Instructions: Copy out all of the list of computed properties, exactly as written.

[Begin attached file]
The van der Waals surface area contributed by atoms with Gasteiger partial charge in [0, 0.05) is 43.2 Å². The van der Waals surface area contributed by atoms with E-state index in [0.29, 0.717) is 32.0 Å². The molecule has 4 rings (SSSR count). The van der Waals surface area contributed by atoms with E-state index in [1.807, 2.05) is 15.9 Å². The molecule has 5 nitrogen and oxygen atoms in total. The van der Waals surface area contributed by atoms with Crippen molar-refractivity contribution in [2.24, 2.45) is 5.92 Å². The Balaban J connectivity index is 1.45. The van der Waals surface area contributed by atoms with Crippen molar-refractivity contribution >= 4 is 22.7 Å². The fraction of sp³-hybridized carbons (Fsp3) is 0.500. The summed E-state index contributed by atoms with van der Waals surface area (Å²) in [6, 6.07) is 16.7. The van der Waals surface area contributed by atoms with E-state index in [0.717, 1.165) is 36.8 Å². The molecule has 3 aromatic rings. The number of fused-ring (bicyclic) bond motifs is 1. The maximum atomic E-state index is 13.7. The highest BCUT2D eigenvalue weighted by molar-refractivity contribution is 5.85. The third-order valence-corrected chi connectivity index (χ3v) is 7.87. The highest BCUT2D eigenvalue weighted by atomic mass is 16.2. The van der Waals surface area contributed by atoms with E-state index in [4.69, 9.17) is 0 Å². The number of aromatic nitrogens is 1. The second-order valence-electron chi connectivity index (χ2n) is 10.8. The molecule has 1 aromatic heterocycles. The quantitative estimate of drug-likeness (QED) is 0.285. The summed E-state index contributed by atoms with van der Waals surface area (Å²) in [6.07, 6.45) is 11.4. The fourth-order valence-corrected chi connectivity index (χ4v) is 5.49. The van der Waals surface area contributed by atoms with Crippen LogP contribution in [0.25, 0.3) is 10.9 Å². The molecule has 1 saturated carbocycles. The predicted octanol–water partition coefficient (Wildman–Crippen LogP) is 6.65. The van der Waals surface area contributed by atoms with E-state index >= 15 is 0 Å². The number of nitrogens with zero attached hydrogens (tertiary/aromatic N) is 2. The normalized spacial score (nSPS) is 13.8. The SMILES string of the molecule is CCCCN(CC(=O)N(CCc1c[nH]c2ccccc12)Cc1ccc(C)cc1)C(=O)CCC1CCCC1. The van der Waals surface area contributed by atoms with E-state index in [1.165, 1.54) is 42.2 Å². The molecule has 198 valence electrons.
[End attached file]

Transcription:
The van der Waals surface area contributed by atoms with Gasteiger partial charge in [0, 0.05) is 43.2 Å². The van der Waals surface area contributed by atoms with E-state index in [0.29, 0.717) is 32.0 Å². The molecule has 4 rings (SSSR count). The van der Waals surface area contributed by atoms with E-state index in [1.807, 2.05) is 15.9 Å². The molecule has 5 nitrogen and oxygen atoms in total. The van der Waals surface area contributed by atoms with Crippen molar-refractivity contribution in [2.24, 2.45) is 5.92 Å². The Balaban J connectivity index is 1.45. The van der Waals surface area contributed by atoms with Crippen molar-refractivity contribution >= 4 is 22.7 Å². The fraction of sp³-hybridized carbons (Fsp3) is 0.500. The summed E-state index contributed by atoms with van der Waals surface area (Å²) in [6, 6.07) is 16.7. The van der Waals surface area contributed by atoms with E-state index in [0.717, 1.165) is 36.8 Å². The molecule has 3 aromatic rings. The number of fused-ring (bicyclic) bond motifs is 1. The maximum atomic E-state index is 13.7. The highest BCUT2D eigenvalue weighted by molar-refractivity contribution is 5.85. The third-order valence-corrected chi connectivity index (χ3v) is 7.87. The highest BCUT2D eigenvalue weighted by atomic mass is 16.2. The van der Waals surface area contributed by atoms with E-state index in [4.69, 9.17) is 0 Å². The number of aromatic nitrogens is 1. The second-order valence-electron chi connectivity index (χ2n) is 10.8. The molecule has 1 aromatic heterocycles. The quantitative estimate of drug-likeness (QED) is 0.285. The summed E-state index contributed by atoms with van der Waals surface area (Å²) in [6.07, 6.45) is 11.4. The fourth-order valence-corrected chi connectivity index (χ4v) is 5.49. The van der Waals surface area contributed by atoms with Crippen LogP contribution in [0.25, 0.3) is 10.9 Å². The molecule has 1 saturated carbocycles. The predicted octanol–water partition coefficient (Wildman–Crippen LogP) is 6.65. The van der Waals surface area contributed by atoms with E-state index >= 15 is 0 Å². The number of nitrogens with zero attached hydrogens (tertiary/aromatic N) is 2. The normalized spacial score (nSPS) is 13.8. The SMILES string of the molecule is CCCCN(CC(=O)N(CCc1c[nH]c2ccccc12)Cc1ccc(C)cc1)C(=O)CCC1CCCC1. The van der Waals surface area contributed by atoms with E-state index in [1.165, 1.54) is 42.2 Å². The molecule has 198 valence electrons.